Indoor Air Quality

Gold Health and Safety Consulting specializes in conducting mold and indoor air quality investigations.  We perform many building indoor air quality investigations each year. We have performed indoor air investigations in commercial office buildings, institutional buildings (hospitals, schools, government offices), restaurants, architectural firms, entertainment production facilities, residences, and more.

Our knowledgeable staff will identify problem areas and provide the most cost-effective solutions for indoor air quality complaints and “Sick Building Syndrome” problems.  We also perform evaluations to determine if buildings are meeting LEED (Leadership in Energy and Environmental Design) criteria.


Because indoor air quality testing can be expensive, often we recommend conducting a “Phase I” survey first (testing is “Phase II”).  A Phase I survey involves visiting the site, learning of occupant concerns, and inspecting the premises, including the accessible portions of the Heating, Ventilation, and Air Conditioning (HVAC) system.  Often this requires the building occupant to coordinate with building management or facilities personnel.


While many of us wish that there was just one test that could tell us everything we wanted to know about indoor air, unfortunately testing indoor air is not that simple.  Clients have a variety of tests to choose from, which look for specific chemical contaminants, or a range of contaminants.  In addition, clients need to select how many locations are to be tested.  While the more data we gather the better investigation we can perform, economics can often enter into the decision making process.  However, generally we recommend sampling in at least three locations:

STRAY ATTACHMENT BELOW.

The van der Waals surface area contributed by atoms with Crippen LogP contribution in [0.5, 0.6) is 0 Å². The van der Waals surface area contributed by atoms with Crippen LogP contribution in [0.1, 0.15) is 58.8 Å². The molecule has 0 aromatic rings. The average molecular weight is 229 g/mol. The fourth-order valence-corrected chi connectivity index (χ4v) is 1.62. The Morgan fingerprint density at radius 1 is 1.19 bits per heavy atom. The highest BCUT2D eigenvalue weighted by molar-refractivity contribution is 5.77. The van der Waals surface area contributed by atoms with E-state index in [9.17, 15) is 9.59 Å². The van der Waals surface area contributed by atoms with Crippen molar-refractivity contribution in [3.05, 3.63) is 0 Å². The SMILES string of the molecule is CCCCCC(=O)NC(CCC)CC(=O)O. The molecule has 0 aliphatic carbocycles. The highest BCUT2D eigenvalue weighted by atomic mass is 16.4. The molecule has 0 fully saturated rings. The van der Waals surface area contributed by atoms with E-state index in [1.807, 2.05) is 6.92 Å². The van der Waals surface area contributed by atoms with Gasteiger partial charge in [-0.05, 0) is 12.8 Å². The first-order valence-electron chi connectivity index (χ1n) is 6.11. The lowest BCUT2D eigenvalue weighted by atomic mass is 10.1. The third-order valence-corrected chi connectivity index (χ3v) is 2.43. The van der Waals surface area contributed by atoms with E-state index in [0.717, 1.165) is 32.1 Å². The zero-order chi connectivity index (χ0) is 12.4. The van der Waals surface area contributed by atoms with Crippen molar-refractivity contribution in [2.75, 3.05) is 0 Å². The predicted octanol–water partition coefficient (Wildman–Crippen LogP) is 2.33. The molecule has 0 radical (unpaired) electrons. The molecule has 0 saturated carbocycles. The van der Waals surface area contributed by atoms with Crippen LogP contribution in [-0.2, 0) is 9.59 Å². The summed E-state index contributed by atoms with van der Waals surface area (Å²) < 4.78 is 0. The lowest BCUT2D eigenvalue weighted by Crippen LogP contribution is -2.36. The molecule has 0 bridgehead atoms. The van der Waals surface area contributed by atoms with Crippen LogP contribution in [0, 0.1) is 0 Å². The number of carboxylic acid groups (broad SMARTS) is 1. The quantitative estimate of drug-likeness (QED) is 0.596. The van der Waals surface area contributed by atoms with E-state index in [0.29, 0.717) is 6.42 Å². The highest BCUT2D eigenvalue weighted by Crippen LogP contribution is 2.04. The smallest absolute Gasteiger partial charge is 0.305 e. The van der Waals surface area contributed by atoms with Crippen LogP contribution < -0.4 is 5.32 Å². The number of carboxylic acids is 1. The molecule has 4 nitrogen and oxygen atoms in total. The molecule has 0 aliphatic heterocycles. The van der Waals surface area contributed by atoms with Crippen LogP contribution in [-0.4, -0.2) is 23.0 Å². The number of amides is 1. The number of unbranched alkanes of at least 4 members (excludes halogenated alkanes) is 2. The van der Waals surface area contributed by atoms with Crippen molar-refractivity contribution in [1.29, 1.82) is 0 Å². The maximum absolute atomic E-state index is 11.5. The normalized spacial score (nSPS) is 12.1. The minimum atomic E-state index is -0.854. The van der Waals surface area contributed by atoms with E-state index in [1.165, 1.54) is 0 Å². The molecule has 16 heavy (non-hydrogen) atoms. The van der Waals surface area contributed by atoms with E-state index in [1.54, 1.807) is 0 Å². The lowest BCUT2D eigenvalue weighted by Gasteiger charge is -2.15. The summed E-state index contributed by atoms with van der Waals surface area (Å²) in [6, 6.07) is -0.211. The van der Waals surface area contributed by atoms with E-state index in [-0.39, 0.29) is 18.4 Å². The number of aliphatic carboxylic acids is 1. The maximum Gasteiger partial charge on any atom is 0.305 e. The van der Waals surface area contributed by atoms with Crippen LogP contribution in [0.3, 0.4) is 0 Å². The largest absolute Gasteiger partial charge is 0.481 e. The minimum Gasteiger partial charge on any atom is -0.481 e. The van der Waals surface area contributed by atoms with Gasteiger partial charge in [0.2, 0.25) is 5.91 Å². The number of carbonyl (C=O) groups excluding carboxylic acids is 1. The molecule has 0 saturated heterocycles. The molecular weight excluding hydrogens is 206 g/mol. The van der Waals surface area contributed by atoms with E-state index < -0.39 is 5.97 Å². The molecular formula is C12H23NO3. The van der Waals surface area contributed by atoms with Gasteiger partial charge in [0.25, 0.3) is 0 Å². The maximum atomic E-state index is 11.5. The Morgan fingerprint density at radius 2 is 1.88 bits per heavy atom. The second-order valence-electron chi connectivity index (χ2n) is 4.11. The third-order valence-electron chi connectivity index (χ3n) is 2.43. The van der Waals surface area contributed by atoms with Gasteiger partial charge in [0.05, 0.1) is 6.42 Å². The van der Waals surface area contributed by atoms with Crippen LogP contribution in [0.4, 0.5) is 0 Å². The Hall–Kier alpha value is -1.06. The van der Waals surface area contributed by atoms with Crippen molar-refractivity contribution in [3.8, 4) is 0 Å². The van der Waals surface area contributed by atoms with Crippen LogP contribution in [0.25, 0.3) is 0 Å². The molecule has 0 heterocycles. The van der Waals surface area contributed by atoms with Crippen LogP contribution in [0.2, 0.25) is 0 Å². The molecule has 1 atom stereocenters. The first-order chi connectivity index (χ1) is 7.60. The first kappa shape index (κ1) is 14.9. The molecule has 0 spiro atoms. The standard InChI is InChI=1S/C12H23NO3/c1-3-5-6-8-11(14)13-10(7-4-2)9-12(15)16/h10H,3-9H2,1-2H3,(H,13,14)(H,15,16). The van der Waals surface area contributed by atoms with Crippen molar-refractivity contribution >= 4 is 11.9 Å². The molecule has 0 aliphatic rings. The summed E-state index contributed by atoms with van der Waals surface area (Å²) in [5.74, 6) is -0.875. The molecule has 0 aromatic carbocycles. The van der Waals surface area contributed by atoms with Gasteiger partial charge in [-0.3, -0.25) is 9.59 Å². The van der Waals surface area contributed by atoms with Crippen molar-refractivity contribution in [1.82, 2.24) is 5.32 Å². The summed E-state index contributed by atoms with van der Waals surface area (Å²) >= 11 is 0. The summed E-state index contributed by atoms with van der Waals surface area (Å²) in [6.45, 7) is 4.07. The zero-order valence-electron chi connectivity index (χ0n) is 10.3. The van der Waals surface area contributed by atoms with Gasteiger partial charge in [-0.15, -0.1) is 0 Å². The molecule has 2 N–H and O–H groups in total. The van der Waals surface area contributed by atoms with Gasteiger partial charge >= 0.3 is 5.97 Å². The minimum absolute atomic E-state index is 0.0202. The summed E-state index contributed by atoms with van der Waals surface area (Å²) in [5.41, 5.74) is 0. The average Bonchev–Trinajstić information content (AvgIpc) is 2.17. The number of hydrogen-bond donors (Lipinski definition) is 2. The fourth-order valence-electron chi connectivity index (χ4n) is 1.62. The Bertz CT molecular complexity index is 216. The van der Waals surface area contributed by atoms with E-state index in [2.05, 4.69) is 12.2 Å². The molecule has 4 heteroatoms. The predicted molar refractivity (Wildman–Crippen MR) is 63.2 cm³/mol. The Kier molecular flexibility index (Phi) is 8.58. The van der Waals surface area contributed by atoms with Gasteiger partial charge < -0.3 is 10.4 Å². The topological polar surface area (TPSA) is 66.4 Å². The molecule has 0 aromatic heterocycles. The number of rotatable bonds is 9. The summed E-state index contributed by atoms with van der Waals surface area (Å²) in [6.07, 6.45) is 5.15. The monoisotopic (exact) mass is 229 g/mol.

• Complaint area
  • Non-complaint area (similar in other regards)
  • Outdoors background sample

 To learn more about the usual types of indoor air quality tests we conduct, click here.

 Once tests results are received, we compare them against indoor air quality standards from a variety of sources, including:

  •  American Society of Heating, Refrigeration, and Air Conditioning Engineers (ASHRAE)
  • Cal-OSHA
  • California Department of Health Services
  • Federal Environmental Protection Agency

 After comparing the results to these standards, clients have a variety of choices for receiving the data, including informal and formal written reports.

For a sample of a formal IAQ report, click here.